The increase in levels of inverter-based resources (IBRs) is changing the dynamic performance of power grids around the world that were historically dominated by the characteristic performance of synchronous generators. Recent events in southern California have highlighted this change, for example, the Blue Cut Fire which resulted in the loss of nearly 1200 MW of solar PV generation. What is evident from the event report developed by the North American Electric Reliability Corporation (NERC) is that there is a risk to not having clear, verifiable minimum technical capability and performance requirements for IBRs connecting to the transmission and sub-transmission networks.
With this motivation, at the general meeting of the Institute of Electrical and Electronics Engineers (IEEE) Power and Energy Society (PES) in summer 2018, a jointly sponsored project authorization request was presented by the PES Energy Development and Power Generation Committee, Electric Machines Committee, and Power System Relaying Committee, and approved by IEEE Standards Association. The scope of P2800 is to develop technical minimum capability and performance requirements for IBRs connecting to the transmission and sub-transmission networks. These include IBRs’ ride-through capability, ride-through performance, reactive power (voltage) control, active power (frequency) control, power quality, protection, modeling data, measurement data, and test and verification. Figure 1 illustrates the specific requirements that are within and outside of the scope of P2800 in relation to international leading practices. Note that this illustration reflects a snapshot of where the P2800 working group stood when it issued Draft 3.1 in July 2020; some requirements, and whether they are inside or outside of P2800, are subject to change between now and when the standard is published.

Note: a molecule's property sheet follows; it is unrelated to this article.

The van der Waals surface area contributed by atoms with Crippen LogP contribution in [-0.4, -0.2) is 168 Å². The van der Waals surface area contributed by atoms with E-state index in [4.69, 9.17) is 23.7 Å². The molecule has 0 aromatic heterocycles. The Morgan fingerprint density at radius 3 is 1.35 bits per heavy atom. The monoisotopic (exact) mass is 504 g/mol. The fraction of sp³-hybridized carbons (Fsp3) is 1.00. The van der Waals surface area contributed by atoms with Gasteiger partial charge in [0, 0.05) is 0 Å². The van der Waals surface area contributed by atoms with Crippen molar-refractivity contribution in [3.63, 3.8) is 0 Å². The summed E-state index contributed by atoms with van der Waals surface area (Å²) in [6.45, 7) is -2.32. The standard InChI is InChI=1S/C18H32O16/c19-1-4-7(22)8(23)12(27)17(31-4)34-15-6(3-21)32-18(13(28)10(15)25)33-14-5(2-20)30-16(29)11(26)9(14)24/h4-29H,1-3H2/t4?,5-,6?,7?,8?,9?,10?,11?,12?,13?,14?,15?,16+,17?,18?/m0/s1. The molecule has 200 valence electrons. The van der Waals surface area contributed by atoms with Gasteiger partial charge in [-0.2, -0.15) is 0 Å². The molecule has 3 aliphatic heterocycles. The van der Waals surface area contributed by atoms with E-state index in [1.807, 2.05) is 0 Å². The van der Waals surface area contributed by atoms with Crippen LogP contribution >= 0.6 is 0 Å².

Figure 1. Specific requirements within and outside the scope of P2800 (as of Draft 3.1, and subject to change).
A Delicate Balancing Act
The goal of P2800 is to strike the appropriate balance between the capability and performance of the current state-of-the-art IBRs and forward-looking performance requirements for grids with increasing levels of IBRs. It’s a delicate balance to ensure that the performance capabilities are present that will be needed for the life of the IBR while considering the cost-effectiveness of each requirement. Given that the lifespan of these projects can be more than two decades, this is a tough challenge as it entails trying to predict the future. As such, the development of P2800 has participation from more than 150 industry experts representing many stakeholder groups including manufacturers, developers, transmission planners, grid operators, and researchers. The expertise of these contributors is paramount in finding this balance. If you are interested in getting involved, please visit the IEEE P2800 working group website.
Test, Verification, and Model Validation
P2800 also puts forth a framework for the testing and verification of IBR capabilities and performance requirements. Without verification of the requirements defined in P2800, the standard would do little to move IBRs’ capabilities and performance forward, nor would it reduce the uncertainty of the response of the IBRs. While P2800 will prescribe which verification method is required for each requirement, the specifics of how to verify performance requirements are in the scope of the P2800.1, “Guide for Test and Verification Procedures for Inverter-Based Resources Interconnecting with Associated Transmission Electric Power Systems,” which will be developed subsequently to P2800.